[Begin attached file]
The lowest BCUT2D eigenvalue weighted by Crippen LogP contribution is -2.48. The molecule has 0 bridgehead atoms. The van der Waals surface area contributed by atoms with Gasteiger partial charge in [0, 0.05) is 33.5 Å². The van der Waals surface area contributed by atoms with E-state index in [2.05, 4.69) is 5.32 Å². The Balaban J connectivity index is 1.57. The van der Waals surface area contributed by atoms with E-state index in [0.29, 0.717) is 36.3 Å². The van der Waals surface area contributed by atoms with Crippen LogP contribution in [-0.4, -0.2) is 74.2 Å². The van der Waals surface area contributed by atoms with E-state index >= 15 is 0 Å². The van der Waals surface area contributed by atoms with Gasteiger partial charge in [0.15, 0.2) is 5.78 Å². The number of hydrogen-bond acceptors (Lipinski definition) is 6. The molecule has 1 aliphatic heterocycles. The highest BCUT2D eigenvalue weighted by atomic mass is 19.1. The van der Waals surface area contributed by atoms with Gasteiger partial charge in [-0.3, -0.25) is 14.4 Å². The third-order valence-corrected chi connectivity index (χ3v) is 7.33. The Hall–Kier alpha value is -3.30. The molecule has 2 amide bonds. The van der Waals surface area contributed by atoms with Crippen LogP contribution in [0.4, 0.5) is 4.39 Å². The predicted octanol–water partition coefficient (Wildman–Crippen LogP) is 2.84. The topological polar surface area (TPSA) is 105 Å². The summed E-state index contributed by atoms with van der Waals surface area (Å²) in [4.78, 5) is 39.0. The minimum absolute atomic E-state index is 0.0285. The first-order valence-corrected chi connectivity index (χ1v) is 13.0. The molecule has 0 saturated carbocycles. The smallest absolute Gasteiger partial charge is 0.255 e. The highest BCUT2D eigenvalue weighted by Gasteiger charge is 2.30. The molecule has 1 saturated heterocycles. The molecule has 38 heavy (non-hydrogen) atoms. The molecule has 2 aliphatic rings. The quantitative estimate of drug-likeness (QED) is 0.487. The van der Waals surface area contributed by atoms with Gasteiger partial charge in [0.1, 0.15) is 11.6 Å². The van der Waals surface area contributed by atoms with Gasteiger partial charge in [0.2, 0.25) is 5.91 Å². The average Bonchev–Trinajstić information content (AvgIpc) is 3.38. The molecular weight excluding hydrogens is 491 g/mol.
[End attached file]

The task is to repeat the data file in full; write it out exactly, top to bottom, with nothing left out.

The lowest BCUT2D eigenvalue weighted by Crippen LogP contribution is -2.48. The molecule has 0 bridgehead atoms. The van der Waals surface area contributed by atoms with Gasteiger partial charge in [0, 0.05) is 33.5 Å². The van der Waals surface area contributed by atoms with E-state index in [2.05, 4.69) is 5.32 Å². The Balaban J connectivity index is 1.57. The van der Waals surface area contributed by atoms with E-state index in [0.29, 0.717) is 36.3 Å². The van der Waals surface area contributed by atoms with Crippen LogP contribution in [-0.4, -0.2) is 74.2 Å². The van der Waals surface area contributed by atoms with E-state index >= 15 is 0 Å². The van der Waals surface area contributed by atoms with Gasteiger partial charge in [0.15, 0.2) is 5.78 Å². The number of hydrogen-bond acceptors (Lipinski definition) is 6. The molecule has 1 aliphatic heterocycles. The highest BCUT2D eigenvalue weighted by atomic mass is 19.1. The van der Waals surface area contributed by atoms with Gasteiger partial charge in [-0.3, -0.25) is 14.4 Å². The third-order valence-corrected chi connectivity index (χ3v) is 7.33. The Hall–Kier alpha value is -3.30. The molecule has 2 amide bonds. The van der Waals surface area contributed by atoms with Crippen LogP contribution in [0.4, 0.5) is 4.39 Å². The predicted octanol–water partition coefficient (Wildman–Crippen LogP) is 2.84. The topological polar surface area (TPSA) is 105 Å². The summed E-state index contributed by atoms with van der Waals surface area (Å²) in [4.78, 5) is 39.0. The minimum absolute atomic E-state index is 0.0285. The first-order valence-corrected chi connectivity index (χ1v) is 13.0. The molecule has 0 saturated carbocycles. The smallest absolute Gasteiger partial charge is 0.255 e. The highest BCUT2D eigenvalue weighted by Gasteiger charge is 2.30. The molecule has 1 saturated heterocycles. The molecule has 38 heavy (non-hydrogen) atoms. The molecule has 2 aliphatic rings. The quantitative estimate of drug-likeness (QED) is 0.487. The van der Waals surface area contributed by atoms with Gasteiger partial charge in [0.1, 0.15) is 11.6 Å². The van der Waals surface area contributed by atoms with Gasteiger partial charge in [0.2, 0.25) is 5.91 Å². The average Bonchev–Trinajstić information content (AvgIpc) is 3.38. The molecular weight excluding hydrogens is 491 g/mol.